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For binary data and strings, you can use read and write to transfer data to and from files. For other types of data, it's easier to use load and save, as described in the files: loading and saving files section.
There are several ways to read a file. For small files, you can simply read them directly with a line like:
data: read %image.jpg
This works for files up to a few megabytes. Beyond that, it's better to break the read up into sections (using open). More on that later.
The data above is the binary! contents of the file. No conversions are made to the data. Thus, any kind of file can be read this way, including images, programs, sounds, encoded text, etc.
This line will write the data read in the above section to a new file, or it will overwrite the file if it already exists:
write %new-image.jpg data
The data must be binary! to be written as binary.
So, to copy an image file, you can simply write:
write %new-image.jpg read %image.jpg
Of course, keep in mind that for large files, a different technique should be used to reduce memory requirements.
If you want to read a file as string, you can use the /string refinement to indicate that you want the necessary Unicode (UTF-8) and line conversions.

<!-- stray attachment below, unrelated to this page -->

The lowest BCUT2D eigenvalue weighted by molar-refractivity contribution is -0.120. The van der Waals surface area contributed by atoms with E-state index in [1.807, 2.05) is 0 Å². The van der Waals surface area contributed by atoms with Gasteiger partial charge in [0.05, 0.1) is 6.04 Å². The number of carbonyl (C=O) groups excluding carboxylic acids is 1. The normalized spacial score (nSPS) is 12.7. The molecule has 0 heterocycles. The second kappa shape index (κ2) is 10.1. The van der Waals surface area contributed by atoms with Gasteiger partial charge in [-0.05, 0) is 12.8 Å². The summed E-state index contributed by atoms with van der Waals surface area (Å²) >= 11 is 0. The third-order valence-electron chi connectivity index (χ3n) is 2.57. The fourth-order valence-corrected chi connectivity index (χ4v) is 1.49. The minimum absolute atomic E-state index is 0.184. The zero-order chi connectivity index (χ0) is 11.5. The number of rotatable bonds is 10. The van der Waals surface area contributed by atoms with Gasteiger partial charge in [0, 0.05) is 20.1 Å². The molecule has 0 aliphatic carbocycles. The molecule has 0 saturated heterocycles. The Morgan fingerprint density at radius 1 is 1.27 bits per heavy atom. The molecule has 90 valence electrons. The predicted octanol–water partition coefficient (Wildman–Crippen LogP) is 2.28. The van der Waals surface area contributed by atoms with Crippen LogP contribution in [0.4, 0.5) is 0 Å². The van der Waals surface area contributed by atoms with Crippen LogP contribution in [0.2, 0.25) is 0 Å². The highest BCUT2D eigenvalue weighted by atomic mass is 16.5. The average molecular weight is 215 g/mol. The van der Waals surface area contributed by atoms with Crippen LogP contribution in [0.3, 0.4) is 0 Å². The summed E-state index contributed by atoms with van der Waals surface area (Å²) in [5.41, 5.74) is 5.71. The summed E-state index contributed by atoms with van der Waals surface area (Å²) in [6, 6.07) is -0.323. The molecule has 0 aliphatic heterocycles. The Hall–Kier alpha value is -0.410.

notes: read/string %notes.txt
Line terminators will be converted to the standard format used within REBOL strings (a single LF character at the end of each line.)
When writing strings, the write function automatically detects that they are strings, and preforms the necessary conversion to UTF-8 format. No /string refinement is needed.
So, to write the above notes string:
write %notes2.txt notes
The line terminators will also be converted to the local format. On PCs, it will be CRLF, but on Linux and other systems it will be LF.
So, you can easily use REBOL to convert a text file from one line termination format to the format used on your local system:
write %notes-local.txt read/string %notes.txt
Note that this is slightly different from REBOL 2, because of the change that makes file reads binary by default. The /string refinement must be used here.
Another option is to read a file as a block of strings. Each line is a separate string within the block. This format is handy at times for processing files on a line-by-line basis.
doc: read/lines %data.txt foreach line doc [print line]
Note that each line is a string and does not contain the line terminator.
To write a block where each value of the block is placed on a separate line:
write/lines %data.txt doc
If you use the read function shown above with the /lines refinement, then each string is written as a line. However, if the block contains other values, the form function will be used to convert them to a string first.
Here's a simple example that removes all blank lines from a file:
data: read/lines %data.txt remove-each line data [empty? line] write/lines %data-small.txt data
Note that if a line contains only spaces (or tabs) it is not empty, and will not be removed.
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